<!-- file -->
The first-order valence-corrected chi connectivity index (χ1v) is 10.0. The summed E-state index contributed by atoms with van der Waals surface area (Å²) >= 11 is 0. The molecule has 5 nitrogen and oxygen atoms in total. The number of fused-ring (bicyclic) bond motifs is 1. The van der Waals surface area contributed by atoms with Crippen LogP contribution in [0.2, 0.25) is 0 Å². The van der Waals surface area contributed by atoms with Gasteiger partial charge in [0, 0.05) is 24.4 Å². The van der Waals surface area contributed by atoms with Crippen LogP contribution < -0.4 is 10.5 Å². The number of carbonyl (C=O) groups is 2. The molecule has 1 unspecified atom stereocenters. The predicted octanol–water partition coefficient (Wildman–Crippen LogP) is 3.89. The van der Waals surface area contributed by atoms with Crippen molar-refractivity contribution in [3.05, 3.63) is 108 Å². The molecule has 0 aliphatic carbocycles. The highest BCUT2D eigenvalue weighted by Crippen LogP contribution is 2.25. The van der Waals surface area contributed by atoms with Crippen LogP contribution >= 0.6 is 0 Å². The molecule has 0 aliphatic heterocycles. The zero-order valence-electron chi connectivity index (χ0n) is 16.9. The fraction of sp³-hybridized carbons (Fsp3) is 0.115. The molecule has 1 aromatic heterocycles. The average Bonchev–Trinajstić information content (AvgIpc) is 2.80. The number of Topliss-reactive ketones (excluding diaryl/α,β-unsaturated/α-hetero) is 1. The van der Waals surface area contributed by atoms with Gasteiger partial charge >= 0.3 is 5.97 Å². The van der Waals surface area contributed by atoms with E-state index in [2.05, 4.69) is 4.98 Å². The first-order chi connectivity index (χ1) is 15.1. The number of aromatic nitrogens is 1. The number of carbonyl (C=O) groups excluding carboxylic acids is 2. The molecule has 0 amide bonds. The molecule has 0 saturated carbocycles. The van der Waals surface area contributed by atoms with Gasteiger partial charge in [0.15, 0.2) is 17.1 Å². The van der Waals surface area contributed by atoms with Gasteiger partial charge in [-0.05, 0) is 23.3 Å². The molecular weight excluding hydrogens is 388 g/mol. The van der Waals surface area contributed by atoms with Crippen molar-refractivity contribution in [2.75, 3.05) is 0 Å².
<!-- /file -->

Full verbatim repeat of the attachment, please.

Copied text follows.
The first-order valence-corrected chi connectivity index (χ1v) is 10.0. The summed E-state index contributed by atoms with van der Waals surface area (Å²) >= 11 is 0. The molecule has 5 nitrogen and oxygen atoms in total. The number of fused-ring (bicyclic) bond motifs is 1. The van der Waals surface area contributed by atoms with Crippen LogP contribution in [0.2, 0.25) is 0 Å². The van der Waals surface area contributed by atoms with Gasteiger partial charge in [0, 0.05) is 24.4 Å². The van der Waals surface area contributed by atoms with Crippen LogP contribution < -0.4 is 10.5 Å². The number of carbonyl (C=O) groups is 2. The molecule has 1 unspecified atom stereocenters. The predicted octanol–water partition coefficient (Wildman–Crippen LogP) is 3.89. The van der Waals surface area contributed by atoms with Crippen molar-refractivity contribution in [3.05, 3.63) is 108 Å². The molecule has 0 aliphatic carbocycles. The highest BCUT2D eigenvalue weighted by Crippen LogP contribution is 2.25. The van der Waals surface area contributed by atoms with Crippen LogP contribution >= 0.6 is 0 Å². The molecule has 0 aliphatic heterocycles. The zero-order valence-electron chi connectivity index (χ0n) is 16.9. The fraction of sp³-hybridized carbons (Fsp3) is 0.115. The molecule has 1 aromatic heterocycles. The average Bonchev–Trinajstić information content (AvgIpc) is 2.80. The number of Topliss-reactive ketones (excluding diaryl/α,β-unsaturated/α-hetero) is 1. The van der Waals surface area contributed by atoms with Gasteiger partial charge >= 0.3 is 5.97 Å². The van der Waals surface area contributed by atoms with E-state index in [2.05, 4.69) is 4.98 Å². The first-order chi connectivity index (χ1) is 15.1. The number of aromatic nitrogens is 1. The number of carbonyl (C=O) groups excluding carboxylic acids is 2. The molecule has 0 amide bonds. The molecule has 0 saturated carbocycles. The van der Waals surface area contributed by atoms with Gasteiger partial charge in [0.15, 0.2) is 17.1 Å². The van der Waals surface area contributed by atoms with Gasteiger partial charge in [-0.05, 0) is 23.3 Å². The molecular weight excluding hydrogens is 388 g/mol. The van der Waals surface area contributed by atoms with Crippen molar-refractivity contribution in [2.75, 3.05) is 0 Å².